An amazing amount of discussion about software is governed by metaphors. This is not surprising, since software is so abstract, and invisible to most people. So a shared physical metaphor helps everyone communicate.
The trouble comes when the metaphor doesn't match with the reality of software, as it often doesn't. In those cases, what usually seems to happen is that what everyone understands about the metaphor is assumed to be true of the software. Bad things then happen.
One of the most common metaphors for software is a physical building. Buildings normally have architectural plans that are determined before ground is broken, with the architect being in charge. Then some digging happens and a foundation is created. From then on the framing is built, the electrical and mechanicals are installed, and the finishes are applied inside and out. Now the building is ready for use. Something everyone can understand, right? It makes sense that in software we also have architects, carefully planned and laid foundations, workers who fill things out according to plan, and finally finishes applied.
Software is usually built according to the physical building metaphor. Things like Agile methodology don't change things very much -- they just mean that instead of a complete plan of everything from the beginning, things happen in phases. The physical building metaphor for software is unacknowledged, unchallenged ... and pernicious. Ignoring the metaphor is one of the main things that smart software people who follow Wartime Software practices do to beat the competition and win.
Temporary physical buildings
When we think of software in terms of the building metaphor, we nearly always think of "permanent" buildings, ones with poured foundations and all the rest. Of course, you darned well better have it all planned out right -- altering a foundation is no easy job!
What about the technology used to build temporary buildings? These aren't just tents for camping; some of them are extensive. A great example is the Frieze Art Fair, an international art fair held in NYC every year. It's huge; over 200 galleries exhibited last year. Here is a view of the extensive building from the air:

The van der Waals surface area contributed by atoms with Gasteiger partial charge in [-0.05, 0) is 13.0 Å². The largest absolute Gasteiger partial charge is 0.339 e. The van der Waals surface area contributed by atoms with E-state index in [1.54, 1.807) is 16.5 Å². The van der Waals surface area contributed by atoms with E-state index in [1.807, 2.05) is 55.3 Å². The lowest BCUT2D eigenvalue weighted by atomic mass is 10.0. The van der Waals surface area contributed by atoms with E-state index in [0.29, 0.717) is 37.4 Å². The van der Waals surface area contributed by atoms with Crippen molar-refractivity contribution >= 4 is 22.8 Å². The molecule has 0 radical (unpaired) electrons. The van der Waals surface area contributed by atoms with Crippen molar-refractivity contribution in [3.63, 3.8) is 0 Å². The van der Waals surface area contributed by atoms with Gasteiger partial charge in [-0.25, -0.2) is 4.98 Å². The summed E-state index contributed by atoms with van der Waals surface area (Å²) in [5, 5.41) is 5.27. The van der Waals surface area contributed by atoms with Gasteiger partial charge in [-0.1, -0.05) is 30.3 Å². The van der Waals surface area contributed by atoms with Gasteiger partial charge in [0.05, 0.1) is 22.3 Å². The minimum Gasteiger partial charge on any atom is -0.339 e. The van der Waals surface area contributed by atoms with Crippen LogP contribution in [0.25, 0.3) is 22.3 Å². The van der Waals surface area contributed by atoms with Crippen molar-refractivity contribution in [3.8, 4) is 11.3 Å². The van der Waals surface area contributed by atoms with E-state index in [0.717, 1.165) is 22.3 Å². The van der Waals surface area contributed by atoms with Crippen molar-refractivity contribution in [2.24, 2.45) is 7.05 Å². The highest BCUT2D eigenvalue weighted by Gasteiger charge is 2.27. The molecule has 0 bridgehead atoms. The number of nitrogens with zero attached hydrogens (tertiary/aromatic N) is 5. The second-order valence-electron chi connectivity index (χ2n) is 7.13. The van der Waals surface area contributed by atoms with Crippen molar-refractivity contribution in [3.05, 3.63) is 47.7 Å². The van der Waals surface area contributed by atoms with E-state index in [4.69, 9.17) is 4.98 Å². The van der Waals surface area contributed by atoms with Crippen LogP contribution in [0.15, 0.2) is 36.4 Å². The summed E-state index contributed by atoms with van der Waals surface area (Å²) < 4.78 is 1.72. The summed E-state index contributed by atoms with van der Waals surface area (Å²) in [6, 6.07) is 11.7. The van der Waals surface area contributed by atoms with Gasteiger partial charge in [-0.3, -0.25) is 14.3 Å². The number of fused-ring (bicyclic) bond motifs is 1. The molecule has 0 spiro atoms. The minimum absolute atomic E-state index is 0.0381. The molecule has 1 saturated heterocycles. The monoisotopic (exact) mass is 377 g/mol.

Here's a view of part of the exhibition area on the inside:
There were even a couple of restaurants:
All this was assembled in under a week, used for the time of the fair, and then torn down and carted away. No poured foundations. No big deal!
Architects use software to do their work today. There are varying levels of programs they can use. I used a semi-professional one to design a house. The program was amazing. It helped me with everything. Here's part of a drawing from my project:
See the steps in the lower left? The software made it easy. I didn't draw every step. There was a staircase module which did most of the work for me. Same thing with roofs, walls, windows, doors, appliances and pretty much everything. At any time, it could generate a list of the building materials required.
In the physical world, I would need those building materials. But what if I were designing a building that existed only in a virtual reality world? I wouldn't have to go farther than the design -- the design itself is all that would be needed! Now let's turn to software. Suppose I'm designing a UI and I want a footer on every page, and a logo on the top right corner. If I'm reasonably competent with software, I don't have to count the pages and place the logo and footer as many times as there are pages -- I do it once, in a page master!
In the plans for the physical house, while it's easy for me to pop 10 identical windows into the drawing, when it gets built, someone has to build and install 10 physical windows. In the software world, the realization is done by more software. In the physical world, if I want a change to all 10 windows after they're installed ... ugh! Go back to all 10 and re-do them. In software world, I go to the footer or logo definition, change what I want, and boom! It's done!
Yes, you can design software that doesn't work this way. Yes, all too many people do it the wrong way. They're stupid. What's important is that software can be designed the smart way, and it's not hard, so often enough, it is.
The building metaphor
So what does this mean? A couple things.
Using the building metaphor encourages software to be built the wrong way. It encourages people to think about it inappropriately. The smarter you are in building software, the farther away from the physical building metaphor you get. The metaphor even gets you to think about roles badly -- the "architect" is someone who does lots of planning but no real work. Lots of workers are needed to build, workers who follow exact instructions. Then checkers who walk around with the plans making sure the workers did their job. All of this is counter-productive! It leads to bad process and bad software.
Let's knock the building metaphor down, bury it and move on.